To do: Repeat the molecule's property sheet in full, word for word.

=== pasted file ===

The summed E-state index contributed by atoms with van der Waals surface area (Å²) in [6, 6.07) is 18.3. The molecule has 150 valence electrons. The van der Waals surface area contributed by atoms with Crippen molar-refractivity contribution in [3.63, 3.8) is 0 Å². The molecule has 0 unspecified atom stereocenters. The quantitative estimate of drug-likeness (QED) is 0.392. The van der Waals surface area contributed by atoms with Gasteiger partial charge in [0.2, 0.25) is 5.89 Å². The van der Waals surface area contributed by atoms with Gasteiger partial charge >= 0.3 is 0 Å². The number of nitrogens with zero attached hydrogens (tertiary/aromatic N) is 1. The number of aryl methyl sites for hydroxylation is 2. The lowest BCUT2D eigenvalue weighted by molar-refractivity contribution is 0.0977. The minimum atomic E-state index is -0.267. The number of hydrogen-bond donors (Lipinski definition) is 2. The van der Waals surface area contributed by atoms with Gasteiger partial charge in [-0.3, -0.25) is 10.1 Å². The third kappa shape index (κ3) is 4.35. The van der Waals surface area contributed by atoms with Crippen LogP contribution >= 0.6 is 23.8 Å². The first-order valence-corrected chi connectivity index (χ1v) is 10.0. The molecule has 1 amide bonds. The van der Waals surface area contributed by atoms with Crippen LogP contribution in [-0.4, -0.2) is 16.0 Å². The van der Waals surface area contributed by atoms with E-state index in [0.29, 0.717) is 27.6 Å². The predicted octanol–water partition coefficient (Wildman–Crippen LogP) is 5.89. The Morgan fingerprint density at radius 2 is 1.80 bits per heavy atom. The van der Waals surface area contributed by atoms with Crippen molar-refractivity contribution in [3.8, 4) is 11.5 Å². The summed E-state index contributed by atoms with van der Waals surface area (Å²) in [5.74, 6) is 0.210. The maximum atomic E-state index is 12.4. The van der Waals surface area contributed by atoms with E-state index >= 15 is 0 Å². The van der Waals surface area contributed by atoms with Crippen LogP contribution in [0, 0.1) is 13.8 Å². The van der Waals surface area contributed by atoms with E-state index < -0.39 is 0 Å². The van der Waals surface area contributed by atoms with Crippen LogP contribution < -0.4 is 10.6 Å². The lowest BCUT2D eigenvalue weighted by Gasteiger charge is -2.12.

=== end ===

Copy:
The summed E-state index contributed by atoms with van der Waals surface area (Å²) in [6, 6.07) is 18.3. The molecule has 150 valence electrons. The van der Waals surface area contributed by atoms with Crippen molar-refractivity contribution in [3.63, 3.8) is 0 Å². The molecule has 0 unspecified atom stereocenters. The quantitative estimate of drug-likeness (QED) is 0.392. The van der Waals surface area contributed by atoms with Gasteiger partial charge in [0.2, 0.25) is 5.89 Å². The van der Waals surface area contributed by atoms with Gasteiger partial charge >= 0.3 is 0 Å². The number of nitrogens with zero attached hydrogens (tertiary/aromatic N) is 1. The number of aryl methyl sites for hydroxylation is 2. The lowest BCUT2D eigenvalue weighted by molar-refractivity contribution is 0.0977. The minimum atomic E-state index is -0.267. The number of hydrogen-bond donors (Lipinski definition) is 2. The van der Waals surface area contributed by atoms with Gasteiger partial charge in [-0.3, -0.25) is 10.1 Å². The third kappa shape index (κ3) is 4.35. The van der Waals surface area contributed by atoms with Crippen LogP contribution >= 0.6 is 23.8 Å². The first-order valence-corrected chi connectivity index (χ1v) is 10.0. The molecule has 1 amide bonds. The van der Waals surface area contributed by atoms with Crippen LogP contribution in [-0.4, -0.2) is 16.0 Å². The van der Waals surface area contributed by atoms with E-state index in [0.29, 0.717) is 27.6 Å². The predicted octanol–water partition coefficient (Wildman–Crippen LogP) is 5.89. The Morgan fingerprint density at radius 2 is 1.80 bits per heavy atom. The van der Waals surface area contributed by atoms with Crippen molar-refractivity contribution in [3.8, 4) is 11.5 Å². The summed E-state index contributed by atoms with van der Waals surface area (Å²) in [5.74, 6) is 0.210. The maximum atomic E-state index is 12.4. The van der Waals surface area contributed by atoms with E-state index >= 15 is 0 Å². The van der Waals surface area contributed by atoms with Crippen LogP contribution in [0, 0.1) is 13.8 Å². The van der Waals surface area contributed by atoms with E-state index < -0.39 is 0 Å². The van der Waals surface area contributed by atoms with Crippen LogP contribution < -0.4 is 10.6 Å². The lowest BCUT2D eigenvalue weighted by Gasteiger charge is -2.12.